Vince Williams Evolving With Rest Of The League

There’s no doubt the NFL is changing. Safeties are becoming the key position, trumping inside linebackers who wind up as mismatches against hulking tight ends who run like receivers. Look no further than Pittsburgh, who, after failing to snag an elite ILB, loaded up on safeties in the draft.

Being a “run stopper” alone isn’t good enough to justify a starting spot. Vince Williams knows that too and before last year started, taking over for Lawrence Timmons, he wanted to add more to his game. That meant becoming a pass rusher. And he definitely met that goal.

Talking to reporters during minicamp, Jerry Olsavsky brought that up as one of Williams’ goals last year.

“The traditional guy that I played is different,” he said of the ILB position from when he played in the 90s compared to present day. “That’s why Vince said, ‘you know what? This position is going away. So I better get another skill.’ So he went out and decided how to pass rush.”

Pass rush he did. He set a franchise record for sacks by an off-ball player, recording 8.5 of them in 2017. That was good enough for second on the Steelers, trailing only Cam Heyward’s 12. The motivation behind it wasn’t just the changing landscape of the game but wanting to beat out his former teammate.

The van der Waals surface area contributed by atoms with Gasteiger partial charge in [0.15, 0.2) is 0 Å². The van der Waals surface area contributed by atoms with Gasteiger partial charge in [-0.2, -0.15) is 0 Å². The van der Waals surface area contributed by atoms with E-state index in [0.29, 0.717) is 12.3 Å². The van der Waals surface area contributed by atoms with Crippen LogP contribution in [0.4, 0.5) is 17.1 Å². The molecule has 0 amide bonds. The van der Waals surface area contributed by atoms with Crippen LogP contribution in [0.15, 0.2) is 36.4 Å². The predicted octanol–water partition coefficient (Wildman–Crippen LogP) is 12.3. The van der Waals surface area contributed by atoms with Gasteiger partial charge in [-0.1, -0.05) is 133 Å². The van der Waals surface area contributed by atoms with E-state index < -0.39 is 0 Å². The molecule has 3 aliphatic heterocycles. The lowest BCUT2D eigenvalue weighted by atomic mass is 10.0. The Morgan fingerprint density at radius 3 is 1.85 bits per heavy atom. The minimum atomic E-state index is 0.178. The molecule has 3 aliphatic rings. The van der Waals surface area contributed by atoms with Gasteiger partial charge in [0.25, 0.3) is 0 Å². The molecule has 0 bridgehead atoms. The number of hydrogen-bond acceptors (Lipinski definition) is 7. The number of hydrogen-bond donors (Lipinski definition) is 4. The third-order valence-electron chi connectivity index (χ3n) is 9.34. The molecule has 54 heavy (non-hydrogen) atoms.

“Vince said I want to get five sacks because Lawrence, his highest sack total was 5. And he ended up with 8.5.”

Timmons’ season-high was actually seven, done back in 2009, but either way, Williams comes out the victor between the two. Williams, like the rest of the inside linebacker group, is a self-motivated guy, with no shortage of confidence. Last year, he proved he can play the Buck linebacker spot and wasn’t the liability in coverage some people thought he might be (to be fair, he was also removed from most obvious-pass situations).

As Olsavsky said, the position is a lot different now. In his career, 117 games, 37 of those starts, he intercepted just one pass and recorded 2.5 sacks. But that was fine – the position didn’t require a lot of splash. The standards of today have shifted and Williams has responded to that change.

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